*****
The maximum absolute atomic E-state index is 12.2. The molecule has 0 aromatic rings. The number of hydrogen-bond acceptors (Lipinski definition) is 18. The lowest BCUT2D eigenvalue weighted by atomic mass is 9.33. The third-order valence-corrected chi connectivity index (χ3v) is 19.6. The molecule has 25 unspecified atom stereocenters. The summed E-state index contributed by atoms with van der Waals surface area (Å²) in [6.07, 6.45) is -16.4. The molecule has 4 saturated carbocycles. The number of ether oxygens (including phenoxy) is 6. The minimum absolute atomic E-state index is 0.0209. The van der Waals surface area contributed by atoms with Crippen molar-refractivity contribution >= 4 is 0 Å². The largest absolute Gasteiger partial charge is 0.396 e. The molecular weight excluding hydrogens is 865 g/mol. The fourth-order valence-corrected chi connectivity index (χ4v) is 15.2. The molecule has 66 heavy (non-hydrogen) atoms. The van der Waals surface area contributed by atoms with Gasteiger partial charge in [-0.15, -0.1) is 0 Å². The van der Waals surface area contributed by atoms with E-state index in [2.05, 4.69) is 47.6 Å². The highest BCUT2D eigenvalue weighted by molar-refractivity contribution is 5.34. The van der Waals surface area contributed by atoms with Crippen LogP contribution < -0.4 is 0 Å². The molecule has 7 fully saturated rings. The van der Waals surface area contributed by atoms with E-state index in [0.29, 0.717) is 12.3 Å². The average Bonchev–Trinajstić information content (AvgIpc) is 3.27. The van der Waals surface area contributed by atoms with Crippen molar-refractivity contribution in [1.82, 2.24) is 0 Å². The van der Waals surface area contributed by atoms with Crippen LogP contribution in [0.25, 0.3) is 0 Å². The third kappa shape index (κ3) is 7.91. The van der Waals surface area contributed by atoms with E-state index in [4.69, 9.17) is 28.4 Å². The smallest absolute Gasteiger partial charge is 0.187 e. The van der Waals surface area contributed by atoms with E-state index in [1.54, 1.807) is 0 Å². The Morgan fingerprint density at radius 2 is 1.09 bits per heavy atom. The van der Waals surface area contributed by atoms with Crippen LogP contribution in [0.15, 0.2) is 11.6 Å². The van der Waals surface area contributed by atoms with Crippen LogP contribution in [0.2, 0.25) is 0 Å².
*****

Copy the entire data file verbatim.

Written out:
The maximum absolute atomic E-state index is 12.2. The molecule has 0 aromatic rings. The number of hydrogen-bond acceptors (Lipinski definition) is 18. The lowest BCUT2D eigenvalue weighted by atomic mass is 9.33. The third-order valence-corrected chi connectivity index (χ3v) is 19.6. The molecule has 25 unspecified atom stereocenters. The summed E-state index contributed by atoms with van der Waals surface area (Å²) in [6.07, 6.45) is -16.4. The molecule has 4 saturated carbocycles. The number of ether oxygens (including phenoxy) is 6. The minimum absolute atomic E-state index is 0.0209. The van der Waals surface area contributed by atoms with Crippen molar-refractivity contribution >= 4 is 0 Å². The largest absolute Gasteiger partial charge is 0.396 e. The molecular weight excluding hydrogens is 865 g/mol. The fourth-order valence-corrected chi connectivity index (χ4v) is 15.2. The molecule has 66 heavy (non-hydrogen) atoms. The van der Waals surface area contributed by atoms with Gasteiger partial charge in [-0.15, -0.1) is 0 Å². The van der Waals surface area contributed by atoms with E-state index in [2.05, 4.69) is 47.6 Å². The highest BCUT2D eigenvalue weighted by molar-refractivity contribution is 5.34. The van der Waals surface area contributed by atoms with Crippen LogP contribution < -0.4 is 0 Å². The molecule has 7 fully saturated rings. The van der Waals surface area contributed by atoms with E-state index in [0.29, 0.717) is 12.3 Å². The average Bonchev–Trinajstić information content (AvgIpc) is 3.27. The van der Waals surface area contributed by atoms with Crippen molar-refractivity contribution in [1.82, 2.24) is 0 Å². The van der Waals surface area contributed by atoms with Crippen LogP contribution in [0.25, 0.3) is 0 Å². The third kappa shape index (κ3) is 7.91. The van der Waals surface area contributed by atoms with E-state index in [4.69, 9.17) is 28.4 Å². The smallest absolute Gasteiger partial charge is 0.187 e. The van der Waals surface area contributed by atoms with E-state index in [1.54, 1.807) is 0 Å². The Morgan fingerprint density at radius 2 is 1.09 bits per heavy atom. The van der Waals surface area contributed by atoms with Crippen LogP contribution in [0.15, 0.2) is 11.6 Å². The van der Waals surface area contributed by atoms with Crippen LogP contribution in [0.2, 0.25) is 0 Å².